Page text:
He added: “If parents are concerned and looking for support, they could get involved in Connect (formerly the Scottish Parent Teacher Council) or grassroots groups like 5050 In School. I’d suggest that elected representatives like Andrew do the same, rather than further associate themselves with dangerous conspiracy theories.”

Polson removed himself from the UsForThem group after The National approached his party for comment on this story.

UsForThem, which claims to be an apolitical parents group, has recently been ramping up its attacks on the Scottish Greens for their support of teachers and the closing of schools to prevent the spread of Covid.

They have taken aim at MSPs Greer and party co-leader Patrick Harvie in particular.

On Twitter, Harvie shared an article from the Byline Times which delves into the connections UsForThem has to the top levels of the Tory Government and to the Nigel Farage-linked anti-lockdown campaign group Recovery.

In a Facebook post attacking Harvie, UsForThem Scotland claimed this article amounted to “conspiracy theories and Twitter hate”.

Recovery, which was co-founded by Jon Dobinson, who has claimed that “all the evidence shows [lockdowns] are pointless, counterproductive, and incredibly destructive”, has worked closely with UsForThem.

The two groups organised a letter late last year which claimed official data is "exaggerating" the risk posed by Covid-19, that talk of a second wave was "misleading", and that lockdowns are "disproportionate" and "causing more harm than good".

The National: Nigel Farage launched World4Brexit, whose director also founded the lockdown-sceptic group RecoveryNigel Farage launched World4Brexit, whose director also founded the lockdown-sceptic group Recovery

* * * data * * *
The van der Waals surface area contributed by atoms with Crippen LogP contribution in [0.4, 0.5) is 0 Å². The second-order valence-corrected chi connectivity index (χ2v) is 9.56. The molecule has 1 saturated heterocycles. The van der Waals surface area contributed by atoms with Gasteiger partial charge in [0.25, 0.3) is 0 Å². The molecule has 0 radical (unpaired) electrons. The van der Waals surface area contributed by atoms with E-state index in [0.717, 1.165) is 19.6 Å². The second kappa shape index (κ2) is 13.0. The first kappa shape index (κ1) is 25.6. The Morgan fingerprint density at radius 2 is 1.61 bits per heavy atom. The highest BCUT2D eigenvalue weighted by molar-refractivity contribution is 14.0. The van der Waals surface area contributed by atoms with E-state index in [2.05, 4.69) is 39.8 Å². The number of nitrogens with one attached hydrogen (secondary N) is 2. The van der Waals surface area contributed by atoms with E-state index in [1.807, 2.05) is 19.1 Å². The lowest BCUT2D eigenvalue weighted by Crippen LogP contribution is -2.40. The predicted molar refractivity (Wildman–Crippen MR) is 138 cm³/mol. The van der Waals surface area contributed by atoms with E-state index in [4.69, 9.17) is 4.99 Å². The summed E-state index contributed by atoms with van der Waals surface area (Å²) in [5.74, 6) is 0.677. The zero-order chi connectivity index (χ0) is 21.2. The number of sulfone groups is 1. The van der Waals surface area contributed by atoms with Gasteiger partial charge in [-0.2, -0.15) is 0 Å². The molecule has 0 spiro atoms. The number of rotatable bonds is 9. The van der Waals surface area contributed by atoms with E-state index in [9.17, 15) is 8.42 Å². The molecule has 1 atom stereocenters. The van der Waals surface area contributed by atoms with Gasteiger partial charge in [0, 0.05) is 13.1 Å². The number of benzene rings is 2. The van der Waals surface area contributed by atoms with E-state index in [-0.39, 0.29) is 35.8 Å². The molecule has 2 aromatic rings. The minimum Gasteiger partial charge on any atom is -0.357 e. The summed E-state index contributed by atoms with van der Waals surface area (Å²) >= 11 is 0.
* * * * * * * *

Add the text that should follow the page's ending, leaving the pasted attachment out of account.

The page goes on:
Dobinson is also listed as one of the two directors listed on the World4Brexit scheme launched by Nigel Farage and linked with Donald Trump supporters.

Reform UK, Farage's rebranded Brexit party, claimed at its launch that “national lockdown will result in more life-years lost than it hopes to save”.

The party argues that the majority of “the population should, with simple hygiene measures and a dose of common sense, get on with life”.

This is echoed strongly by UsForThem, who have argued against the use of masks and social distancing measures in schools. It states on its website that “natural immunity” to Covid should be allowed to build in the population and that the process is being impeded by lockdowns.

READ MORE: Michael Russell: Tories must think carefully about associating with Reform UK ideas

The National Education Union (NEU) joint general-secretary Dr Mary Bousted said some of UsForThem’s views were “deeply concerning, particularly the promotion of herd immunity”. “Other views,” she said, “shade into conspiracy theory”.

The Educational Institute for Scotland (EIS) union recently threatened UsForThem with legal action, alleging that the group had been encouraging members to break the law by recording classes. UsForThem denied this and requested that the EIS withdraw the “false” claim.

A spokesperson for the Scottish Conservatives said: “Mr Polson does not endorse any conspiracy theories, whatever the source, and he is not a member of UsForThem.”

UsForThem did not respond when approached for comment.